Choose The Right Turbo
Bolting on just any old turbo is a great way to blow your engine internals right out the block. It’s a delicate balance between a turbo large enough to achieve your power goals and one that won’t lag too much as the RPMs climb. If you choose a turbo that’s too small, it can over-spin, leading to possible turbo failure in a short time that can grenade the engine too.
The first step to choosing the right turbo is determining your target horsepower range. Most turbochargers are rated this way. Then, choose the best turbo possible for the budget you have. Inexpensive turbochargers have a habit of seizing up due to cheap bearings, and that can spell an early end to your track day. Also, determine how much room you have under the hood.
For some vehicles, the allotted space limits options you can install. Your best course of action is to pair a turbo using a calculator from one of the highly regarded brands on the market, like Precision Turbo or Turbonetics.
Can you put a turbo on any car? No. For some, space and configuration will inhibit your ability to fit one under the hood or plumb it in.
How To Install
There are very specific steps for how to install a turbo, depending on the model you’re working on. However, there are two major areas that need to be dealt with. Let’s assume that you’ve already figured out the fuel supply and delivery as well as the electronics, and that the mechanical installation is what you’re dealing with.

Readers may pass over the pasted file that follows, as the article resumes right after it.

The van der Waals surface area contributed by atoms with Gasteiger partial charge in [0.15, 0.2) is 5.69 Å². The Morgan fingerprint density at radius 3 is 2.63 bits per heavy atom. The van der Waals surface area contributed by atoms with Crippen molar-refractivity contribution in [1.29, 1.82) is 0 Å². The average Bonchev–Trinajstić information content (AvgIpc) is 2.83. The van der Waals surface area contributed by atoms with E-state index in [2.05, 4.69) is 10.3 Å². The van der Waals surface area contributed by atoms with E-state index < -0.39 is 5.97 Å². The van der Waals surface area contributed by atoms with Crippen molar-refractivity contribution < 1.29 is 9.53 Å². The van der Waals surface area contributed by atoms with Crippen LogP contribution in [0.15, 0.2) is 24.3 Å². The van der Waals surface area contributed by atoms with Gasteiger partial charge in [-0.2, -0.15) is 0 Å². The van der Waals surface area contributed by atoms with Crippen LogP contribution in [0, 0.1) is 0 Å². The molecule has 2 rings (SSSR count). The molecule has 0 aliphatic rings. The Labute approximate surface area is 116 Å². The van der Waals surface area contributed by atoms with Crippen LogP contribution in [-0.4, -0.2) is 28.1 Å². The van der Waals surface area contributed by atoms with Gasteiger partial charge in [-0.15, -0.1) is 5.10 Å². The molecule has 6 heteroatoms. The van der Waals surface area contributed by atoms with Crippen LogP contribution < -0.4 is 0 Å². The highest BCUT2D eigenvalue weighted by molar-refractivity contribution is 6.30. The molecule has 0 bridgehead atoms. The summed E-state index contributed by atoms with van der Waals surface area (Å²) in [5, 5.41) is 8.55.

Bolt in the turbo
The turbocharger needs to be mounted where the exhaust gas will pass through it on its way to the tailpipe. Typically, that means installing an aftermarket exhaust manifold that the turbo will be mounted on. Then, the exhaust gas needs to exit the turbo, so an appropriate flange needs to be installed on the exhaust pipe or the downpipe replaced with an aftermarket one.
Then, the turbo needs to be cooled and lubricated with engine oil (from a pressure source and a drain to the oil pan), although some options are also cooled with engine antifreeze. You’ll need to plumb these lines from the engine to the turbocharger and prime them.
Install the ducting
The reason for a turbo is to compress air that’s force-fed into the intake. Thus, ducts need to be installed for air to enter the turbo from the air cleaner, and from the turbo to the air intake. Normally, this duct will route through an intercooler that keeps the air cool so there’s more oxygen density to increase power, and an intercooler kit is best to get pre-bent ducts and mounts that will save hours of agony for fitment.
Installing a turbocharger on a car originally built without one is going to test your patience and resolve. It’s a more complicated process than it initially sounds. But, the benefits are well worth it if you’re inclined to increase horsepower without slapping in a higher-displacement engine.
If you’re shopping for the parts to install a turbo, JEGS has what you’re looking for. From complete turbo kits and intercoolers to tuners and the expertise on how to install them, it’s all right here.